Market Focus?Conservative Political Donors (1,620 words)
They abhor Clinton, love family values, think people like Ollie North and Linda Tripp are national heroes, pray for a government the size of a pea and almost certainly wish the 1960s never happened. They are our nation's conservative Republican donors, and they know the best way to exercise their First Amendment rights and actually be heard—by inking up a big check and sending it off to the candidate or political action committee (PAC) that will stand up for the issues closest to their hearts.
If you think that getting a response from this market sounds easier than pinning the tail on the pachyderm, you just might be right.
"The market for these lists is very active," says, George Ainsworth, direct mail associate for Response Unlimited in Waynesboro, VA. He continues, "Interest and orders continue to increase—even political 'off-year' usage is increasing."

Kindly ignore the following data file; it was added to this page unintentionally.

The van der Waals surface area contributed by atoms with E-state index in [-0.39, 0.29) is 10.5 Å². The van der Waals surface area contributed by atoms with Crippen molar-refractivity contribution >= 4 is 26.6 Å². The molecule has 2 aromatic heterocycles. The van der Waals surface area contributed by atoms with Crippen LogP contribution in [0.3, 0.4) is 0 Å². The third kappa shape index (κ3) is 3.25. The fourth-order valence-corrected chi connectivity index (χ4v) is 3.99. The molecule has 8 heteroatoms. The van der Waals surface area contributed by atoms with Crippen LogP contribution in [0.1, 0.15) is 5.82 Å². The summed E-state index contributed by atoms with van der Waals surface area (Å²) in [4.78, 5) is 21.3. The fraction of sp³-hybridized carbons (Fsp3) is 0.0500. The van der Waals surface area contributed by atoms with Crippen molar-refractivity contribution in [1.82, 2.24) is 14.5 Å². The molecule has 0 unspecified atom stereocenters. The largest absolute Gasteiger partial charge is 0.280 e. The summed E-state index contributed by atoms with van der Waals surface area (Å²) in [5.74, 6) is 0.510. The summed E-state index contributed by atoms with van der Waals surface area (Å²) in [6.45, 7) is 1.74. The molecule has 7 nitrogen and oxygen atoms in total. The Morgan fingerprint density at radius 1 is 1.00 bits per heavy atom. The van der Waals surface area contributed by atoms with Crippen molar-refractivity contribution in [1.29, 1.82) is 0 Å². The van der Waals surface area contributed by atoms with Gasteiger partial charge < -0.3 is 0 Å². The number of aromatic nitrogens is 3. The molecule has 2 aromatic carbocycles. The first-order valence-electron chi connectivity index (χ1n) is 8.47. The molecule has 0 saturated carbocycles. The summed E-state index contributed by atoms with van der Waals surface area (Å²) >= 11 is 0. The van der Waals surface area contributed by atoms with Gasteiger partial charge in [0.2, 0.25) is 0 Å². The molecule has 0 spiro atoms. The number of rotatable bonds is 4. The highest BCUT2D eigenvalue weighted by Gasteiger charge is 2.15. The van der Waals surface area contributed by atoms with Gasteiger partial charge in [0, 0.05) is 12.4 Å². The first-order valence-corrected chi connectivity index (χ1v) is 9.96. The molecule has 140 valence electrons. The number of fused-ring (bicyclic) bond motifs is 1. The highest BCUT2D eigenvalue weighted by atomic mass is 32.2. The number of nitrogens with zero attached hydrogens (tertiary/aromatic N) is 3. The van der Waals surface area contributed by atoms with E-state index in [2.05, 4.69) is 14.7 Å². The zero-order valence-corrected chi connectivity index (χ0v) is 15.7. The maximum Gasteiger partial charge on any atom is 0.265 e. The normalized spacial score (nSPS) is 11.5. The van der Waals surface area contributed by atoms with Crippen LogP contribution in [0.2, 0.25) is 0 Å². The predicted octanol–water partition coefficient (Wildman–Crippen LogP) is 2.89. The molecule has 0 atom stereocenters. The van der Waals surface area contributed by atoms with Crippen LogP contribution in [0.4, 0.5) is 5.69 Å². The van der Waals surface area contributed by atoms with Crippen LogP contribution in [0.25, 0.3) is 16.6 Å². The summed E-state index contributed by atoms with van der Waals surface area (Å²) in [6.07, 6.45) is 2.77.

"It's a very profitable market," agrees Clarence Lyles, list manager and broker at Name Exchange in Frederick, MD. And, one that apparently doesn't pack up and go home after the spring and early summer rush of a presidential election year. "We've still been busy getting charitable list orders for the Christmas season," says Debbie Checco, marketing manager for Preferred
Communications in Falls Church, VA.
Of course, a good election year never hurts—especially one characterized by an apathetic public and an enormous swing vote.
"We typically see a 25- to 35-percent increase in usage during the election rush," says Checco. So far, this year has been good. One can assume from the skyrocketing campaign finance figures that the direct mail efforts to acquire funds have increased extraordinarily.
Gov. George W. Bush reported more than $87 million in contributions from individuals minus refunds. That was only what was reported to the federal election committee (FEC) through the end of June and doesn't include funds acquired from PACs. At that rate George "dubya" stands to raise nearly triple the funds former Republican hopeful, Bob Dole, acquired in 1996.